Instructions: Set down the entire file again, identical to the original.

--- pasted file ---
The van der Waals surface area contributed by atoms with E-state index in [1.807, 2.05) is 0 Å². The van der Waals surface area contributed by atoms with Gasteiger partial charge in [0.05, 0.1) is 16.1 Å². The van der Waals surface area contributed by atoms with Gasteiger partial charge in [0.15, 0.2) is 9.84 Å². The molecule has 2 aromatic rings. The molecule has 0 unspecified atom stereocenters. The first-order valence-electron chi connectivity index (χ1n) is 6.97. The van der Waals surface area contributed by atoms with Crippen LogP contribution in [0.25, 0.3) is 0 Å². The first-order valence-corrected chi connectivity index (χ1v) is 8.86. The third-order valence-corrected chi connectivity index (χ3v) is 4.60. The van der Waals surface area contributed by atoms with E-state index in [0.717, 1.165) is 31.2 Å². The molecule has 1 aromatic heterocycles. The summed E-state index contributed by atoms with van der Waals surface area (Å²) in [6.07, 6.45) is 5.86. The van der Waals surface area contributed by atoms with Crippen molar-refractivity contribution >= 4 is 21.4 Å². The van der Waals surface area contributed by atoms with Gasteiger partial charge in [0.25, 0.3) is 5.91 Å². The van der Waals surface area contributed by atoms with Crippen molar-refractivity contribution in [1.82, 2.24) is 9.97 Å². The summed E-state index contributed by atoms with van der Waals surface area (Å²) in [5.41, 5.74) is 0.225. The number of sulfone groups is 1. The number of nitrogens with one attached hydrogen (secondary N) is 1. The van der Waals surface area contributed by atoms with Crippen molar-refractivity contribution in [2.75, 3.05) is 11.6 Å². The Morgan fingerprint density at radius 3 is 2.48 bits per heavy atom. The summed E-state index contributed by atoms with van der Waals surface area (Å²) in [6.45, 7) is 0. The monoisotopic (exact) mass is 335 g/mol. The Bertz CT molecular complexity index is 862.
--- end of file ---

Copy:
The van der Waals surface area contributed by atoms with E-state index in [1.807, 2.05) is 0 Å². The van der Waals surface area contributed by atoms with Gasteiger partial charge in [0.05, 0.1) is 16.1 Å². The van der Waals surface area contributed by atoms with Gasteiger partial charge in [0.15, 0.2) is 9.84 Å². The molecule has 2 aromatic rings. The molecule has 0 unspecified atom stereocenters. The first-order valence-electron chi connectivity index (χ1n) is 6.97. The van der Waals surface area contributed by atoms with Crippen LogP contribution in [0.25, 0.3) is 0 Å². The first-order valence-corrected chi connectivity index (χ1v) is 8.86. The third-order valence-corrected chi connectivity index (χ3v) is 4.60. The van der Waals surface area contributed by atoms with E-state index in [0.717, 1.165) is 31.2 Å². The molecule has 1 aromatic heterocycles. The summed E-state index contributed by atoms with van der Waals surface area (Å²) in [6.07, 6.45) is 5.86. The van der Waals surface area contributed by atoms with Crippen molar-refractivity contribution >= 4 is 21.4 Å². The van der Waals surface area contributed by atoms with Gasteiger partial charge in [0.25, 0.3) is 5.91 Å². The van der Waals surface area contributed by atoms with Crippen molar-refractivity contribution in [1.82, 2.24) is 9.97 Å². The summed E-state index contributed by atoms with van der Waals surface area (Å²) in [5.41, 5.74) is 0.225. The number of sulfone groups is 1. The number of nitrogens with one attached hydrogen (secondary N) is 1. The van der Waals surface area contributed by atoms with Crippen molar-refractivity contribution in [2.75, 3.05) is 11.6 Å². The Morgan fingerprint density at radius 3 is 2.48 bits per heavy atom. The summed E-state index contributed by atoms with van der Waals surface area (Å²) in [6.45, 7) is 0. The monoisotopic (exact) mass is 335 g/mol. The Bertz CT molecular complexity index is 862.